The Freelands Painting Prize celebrates outstanding painting from art schools and universities across the UK. Each year, they invite every higher...
Isla Phillips-Ewen 9 November 2023
min Read17 January 2022
Today, historical Avant-Gardes are appreciated by every art lover, taught in every school, and worth millions of dollars, but it hasn’t always been this way. In 1904, when Avant-Garde art was taking its first steps, the businessman, critic, and art collector André Level took one of the greatest financial risks in art history: he founded La Peau de L’Ours, a speculative investment venture that purchased Avant-Garde artworks for up to ten years, establishing the economic value of this kind of art for the first time.
To understand why Level’s operation was so revolutionary we have to comprehend how the art system worked and changed throughout the second half of the 19th century.
In the first half of the 19th century, the only way an artist could succeed was by being accepted by the Académie des Beaux-Arts and the jury of the Paris Salon, which was mostly formed by academic members. There was little space for creativity and innovation as artists couldn’t even sell their works in their studios. One’s artistic career had to follow specific steps and artists had to comply with the institutional aesthetical canons.
We can see the first signs of intolerance towards the institutional system starting to spread in 1855 when the artist Gustave Courbet opened the Pavillon du Réalisme. Here he exhibited many of his realist artworks, rejected by the official Salon.
From that moment many other Salons started to arise such as the Salon des Refusés, the Salon des Indépendants, and the Salon d’Automne. These were alternatives to the institutional Salon and promoted different kinds of art, opening up to a new public.
Thus, with the Impressionist movement at the end of the 19th century and the first Avant-Gardes at the beginning of the 20th century, the first illuminated art dealers stood out and structured what then became the Avant-Garde art market. These art dealers (Paul Durand-Ruel, Ambroise Vollard, Daniel-Henry Kahnweiler, and Berthe Weill to name a few) innovated the art system by founding the first art magazines, organizing personal exhibitions, and creating an international network of galleries, art dealers, critics, and collectors.
At the beginning of the 20th-century Avant-Garde art was taking its first steps with the early works of the artists who would later be called Fauves at their first exhibition at 1905’s Salon d’Automne. Other movements and groups were springing up as well revolutionizing the art world within ten years, these include Cubism, Futurism, and, Abstraction.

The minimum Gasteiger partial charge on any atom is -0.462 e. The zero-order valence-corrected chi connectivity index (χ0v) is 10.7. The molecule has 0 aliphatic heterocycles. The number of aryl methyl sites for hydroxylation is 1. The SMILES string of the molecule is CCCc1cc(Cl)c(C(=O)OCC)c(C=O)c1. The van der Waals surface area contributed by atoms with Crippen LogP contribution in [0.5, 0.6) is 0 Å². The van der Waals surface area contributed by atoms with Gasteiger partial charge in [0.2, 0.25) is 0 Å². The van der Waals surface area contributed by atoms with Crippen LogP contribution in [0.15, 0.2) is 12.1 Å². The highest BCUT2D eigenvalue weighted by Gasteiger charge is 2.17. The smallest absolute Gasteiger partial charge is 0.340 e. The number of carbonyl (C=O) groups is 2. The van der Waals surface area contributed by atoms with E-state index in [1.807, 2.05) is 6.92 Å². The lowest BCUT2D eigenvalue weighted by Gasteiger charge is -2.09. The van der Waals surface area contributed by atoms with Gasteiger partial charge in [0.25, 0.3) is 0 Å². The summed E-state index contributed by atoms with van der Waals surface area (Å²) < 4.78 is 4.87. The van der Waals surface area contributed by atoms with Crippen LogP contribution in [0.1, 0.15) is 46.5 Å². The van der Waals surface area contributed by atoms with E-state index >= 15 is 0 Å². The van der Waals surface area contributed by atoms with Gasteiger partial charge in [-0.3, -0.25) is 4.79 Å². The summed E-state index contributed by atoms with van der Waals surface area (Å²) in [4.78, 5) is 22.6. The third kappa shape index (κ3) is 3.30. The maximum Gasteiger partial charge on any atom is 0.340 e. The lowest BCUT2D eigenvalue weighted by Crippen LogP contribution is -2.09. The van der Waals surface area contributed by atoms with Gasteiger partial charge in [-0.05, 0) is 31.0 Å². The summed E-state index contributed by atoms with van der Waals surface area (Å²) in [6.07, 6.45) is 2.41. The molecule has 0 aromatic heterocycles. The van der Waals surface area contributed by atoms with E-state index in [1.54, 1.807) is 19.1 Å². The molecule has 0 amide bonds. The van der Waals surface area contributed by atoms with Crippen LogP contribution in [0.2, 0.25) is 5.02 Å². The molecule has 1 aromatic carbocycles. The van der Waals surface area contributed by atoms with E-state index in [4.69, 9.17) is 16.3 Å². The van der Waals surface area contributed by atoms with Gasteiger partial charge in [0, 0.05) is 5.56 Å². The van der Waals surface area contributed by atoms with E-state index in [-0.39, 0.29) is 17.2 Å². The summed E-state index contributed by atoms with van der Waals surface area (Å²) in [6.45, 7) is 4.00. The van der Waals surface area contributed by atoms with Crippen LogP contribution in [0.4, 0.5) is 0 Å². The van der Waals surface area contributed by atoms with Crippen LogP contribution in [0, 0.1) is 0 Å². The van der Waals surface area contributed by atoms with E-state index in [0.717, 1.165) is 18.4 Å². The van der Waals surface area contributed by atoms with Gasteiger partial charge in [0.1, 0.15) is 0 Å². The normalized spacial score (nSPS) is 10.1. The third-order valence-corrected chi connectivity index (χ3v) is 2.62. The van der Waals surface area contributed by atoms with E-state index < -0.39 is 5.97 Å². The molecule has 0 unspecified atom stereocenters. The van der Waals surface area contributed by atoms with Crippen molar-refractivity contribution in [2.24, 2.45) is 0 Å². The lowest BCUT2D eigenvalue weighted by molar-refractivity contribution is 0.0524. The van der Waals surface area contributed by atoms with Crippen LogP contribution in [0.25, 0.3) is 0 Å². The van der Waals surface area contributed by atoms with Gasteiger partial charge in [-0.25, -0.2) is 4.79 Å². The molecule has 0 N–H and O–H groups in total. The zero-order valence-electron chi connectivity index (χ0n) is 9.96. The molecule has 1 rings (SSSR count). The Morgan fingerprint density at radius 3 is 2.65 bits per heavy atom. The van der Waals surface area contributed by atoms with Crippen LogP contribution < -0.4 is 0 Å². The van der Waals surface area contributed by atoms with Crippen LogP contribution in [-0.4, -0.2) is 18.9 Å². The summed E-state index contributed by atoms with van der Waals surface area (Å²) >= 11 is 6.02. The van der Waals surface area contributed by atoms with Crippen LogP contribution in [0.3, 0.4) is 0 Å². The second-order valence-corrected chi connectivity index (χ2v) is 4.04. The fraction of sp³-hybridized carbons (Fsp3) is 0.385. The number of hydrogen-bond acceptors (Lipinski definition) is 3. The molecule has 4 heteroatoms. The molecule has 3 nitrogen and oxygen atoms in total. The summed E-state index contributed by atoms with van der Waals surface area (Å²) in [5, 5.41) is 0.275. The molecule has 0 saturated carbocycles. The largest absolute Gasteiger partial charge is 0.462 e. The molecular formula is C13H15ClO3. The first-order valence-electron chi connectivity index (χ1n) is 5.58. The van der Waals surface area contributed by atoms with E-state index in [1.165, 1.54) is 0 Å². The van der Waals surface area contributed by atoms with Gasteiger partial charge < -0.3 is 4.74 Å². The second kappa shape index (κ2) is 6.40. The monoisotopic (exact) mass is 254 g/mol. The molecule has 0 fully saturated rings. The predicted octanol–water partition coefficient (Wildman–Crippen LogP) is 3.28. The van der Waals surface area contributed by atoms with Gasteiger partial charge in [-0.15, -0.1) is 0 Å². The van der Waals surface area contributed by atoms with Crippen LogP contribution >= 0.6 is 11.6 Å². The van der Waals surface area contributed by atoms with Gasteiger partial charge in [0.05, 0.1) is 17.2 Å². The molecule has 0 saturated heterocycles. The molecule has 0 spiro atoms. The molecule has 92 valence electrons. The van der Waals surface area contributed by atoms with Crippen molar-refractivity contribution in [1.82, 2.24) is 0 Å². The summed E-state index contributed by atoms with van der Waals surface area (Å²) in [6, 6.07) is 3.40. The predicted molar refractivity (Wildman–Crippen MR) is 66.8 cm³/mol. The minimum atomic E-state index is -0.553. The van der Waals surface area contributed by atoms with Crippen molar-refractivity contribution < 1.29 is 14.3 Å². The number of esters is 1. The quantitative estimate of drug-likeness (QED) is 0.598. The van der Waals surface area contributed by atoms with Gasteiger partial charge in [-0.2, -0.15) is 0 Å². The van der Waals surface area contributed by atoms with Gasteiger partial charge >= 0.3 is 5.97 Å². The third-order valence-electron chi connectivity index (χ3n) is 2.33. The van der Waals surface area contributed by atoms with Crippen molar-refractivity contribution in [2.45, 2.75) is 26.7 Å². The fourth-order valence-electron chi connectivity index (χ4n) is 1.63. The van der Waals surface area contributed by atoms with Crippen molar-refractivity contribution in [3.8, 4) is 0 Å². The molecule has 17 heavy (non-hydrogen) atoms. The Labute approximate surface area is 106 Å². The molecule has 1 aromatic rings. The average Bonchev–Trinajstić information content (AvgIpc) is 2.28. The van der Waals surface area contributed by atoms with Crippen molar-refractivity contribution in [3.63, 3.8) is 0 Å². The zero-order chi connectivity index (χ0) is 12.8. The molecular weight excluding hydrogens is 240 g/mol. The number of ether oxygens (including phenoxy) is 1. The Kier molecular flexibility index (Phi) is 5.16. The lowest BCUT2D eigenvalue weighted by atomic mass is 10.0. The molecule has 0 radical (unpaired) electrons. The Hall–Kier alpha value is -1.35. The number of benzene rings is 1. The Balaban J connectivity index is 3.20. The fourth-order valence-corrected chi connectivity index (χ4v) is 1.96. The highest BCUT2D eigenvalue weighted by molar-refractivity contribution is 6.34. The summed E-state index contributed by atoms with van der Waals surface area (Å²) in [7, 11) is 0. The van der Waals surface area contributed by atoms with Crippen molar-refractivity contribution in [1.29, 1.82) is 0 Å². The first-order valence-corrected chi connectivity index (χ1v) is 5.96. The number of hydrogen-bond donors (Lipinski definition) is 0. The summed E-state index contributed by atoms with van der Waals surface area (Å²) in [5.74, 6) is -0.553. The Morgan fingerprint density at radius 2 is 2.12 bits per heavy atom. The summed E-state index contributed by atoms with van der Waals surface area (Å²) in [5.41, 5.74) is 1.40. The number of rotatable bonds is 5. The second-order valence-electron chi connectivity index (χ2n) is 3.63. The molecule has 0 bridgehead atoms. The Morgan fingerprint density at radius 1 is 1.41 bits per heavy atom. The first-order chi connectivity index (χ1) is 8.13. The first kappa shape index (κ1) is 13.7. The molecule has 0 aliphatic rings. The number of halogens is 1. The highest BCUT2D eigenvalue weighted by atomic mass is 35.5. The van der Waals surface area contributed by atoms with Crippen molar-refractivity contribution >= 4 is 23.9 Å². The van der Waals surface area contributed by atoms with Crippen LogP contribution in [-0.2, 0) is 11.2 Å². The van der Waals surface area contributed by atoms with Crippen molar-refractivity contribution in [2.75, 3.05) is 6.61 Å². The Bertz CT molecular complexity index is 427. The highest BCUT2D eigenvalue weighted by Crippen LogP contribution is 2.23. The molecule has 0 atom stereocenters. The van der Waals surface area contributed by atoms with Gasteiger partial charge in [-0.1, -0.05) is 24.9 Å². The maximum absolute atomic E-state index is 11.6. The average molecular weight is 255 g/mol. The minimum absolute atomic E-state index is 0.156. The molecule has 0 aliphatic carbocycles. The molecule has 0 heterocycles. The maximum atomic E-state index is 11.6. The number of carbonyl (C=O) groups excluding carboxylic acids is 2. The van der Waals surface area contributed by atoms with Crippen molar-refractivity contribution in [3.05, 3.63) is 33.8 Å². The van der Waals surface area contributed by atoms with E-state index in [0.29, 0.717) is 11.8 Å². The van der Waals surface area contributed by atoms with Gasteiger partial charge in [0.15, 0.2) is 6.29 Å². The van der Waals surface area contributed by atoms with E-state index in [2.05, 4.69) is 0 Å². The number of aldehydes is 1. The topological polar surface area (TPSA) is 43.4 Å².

André Level, a Parisian businessman and art lover, became fond of these new movements, frequenting the galleries that were promoting them and the Salon d’Automne. In 1904 he had a brilliant intuition. He realized that the artists and those who first admired them would revolutionize the art world, even if they were despised by critics and excluded by the official art system. That is when he decided to demonstrate the financial and cultural value of Avant-Garde art by founding La Peau de l’Ours.
He gathered twelve people among his relatives and friends who were willing to pay an annual fee for ten years. He was the one in charge of the purchasing, which also had to be approved by at least one associate. They must have trusted him a lot because every year Level had 2,750 francs to buy artworks directly from the artists or art dealers and retailers.
The name of the association, which is French for “bearskin,” recalls the saying from La Fontaine’s fable, The Bear and the Two Companions, “don’t sell the bearskin before he’s dead”. In English it can be translated as “don’t count your chickens before they hatch”. It means that you shouldn’t count on what you don’t have yet, and alluded to the great financial risk that Level and his associates were taking.
The association was very important for the issue of the droit de suite (which could be translated from French as “the right of following”). This is the artist’s right to earn a share from the resale of their artworks. In France, the law of the droit de suite was only enacted in 1920 but was preceded by the foresight of La Peau de l’Ours, whose associates decided to give a 20% share of the income on the resale to the artists involved in the auction.
This decision clearly made the artists very happy and was also lauded by Apollinaire, the most influential art critic of that time.
At the end of the ten years, they had 232 works in all: 88 paintings and 144 drawings. Some of those artworks were made by a few of the most important artists and movements of the 20th century. There were 19 Nabis, 36 Fauves, 11 Picassos from the Blue Period and the Pink Period, as well as some Van Goghs and Gauguins.
In 1914 they presented and sold 145 lots at an auction in Paris at the Hotel Drouot and earned more than 100,000 francs. For example, Level sold a painting that is now known worldwide, Picasso’s Family of Saltimbaques, for 11,500 French francs, however he had bought it from the artist only for 1,000 francs!
This auction, which was also remarkable for its planning and advertising process, was one of the first events that made people understand that investing in new artists could be very profitable and that independent economical support was essential for the growth and diffusion of the new art.
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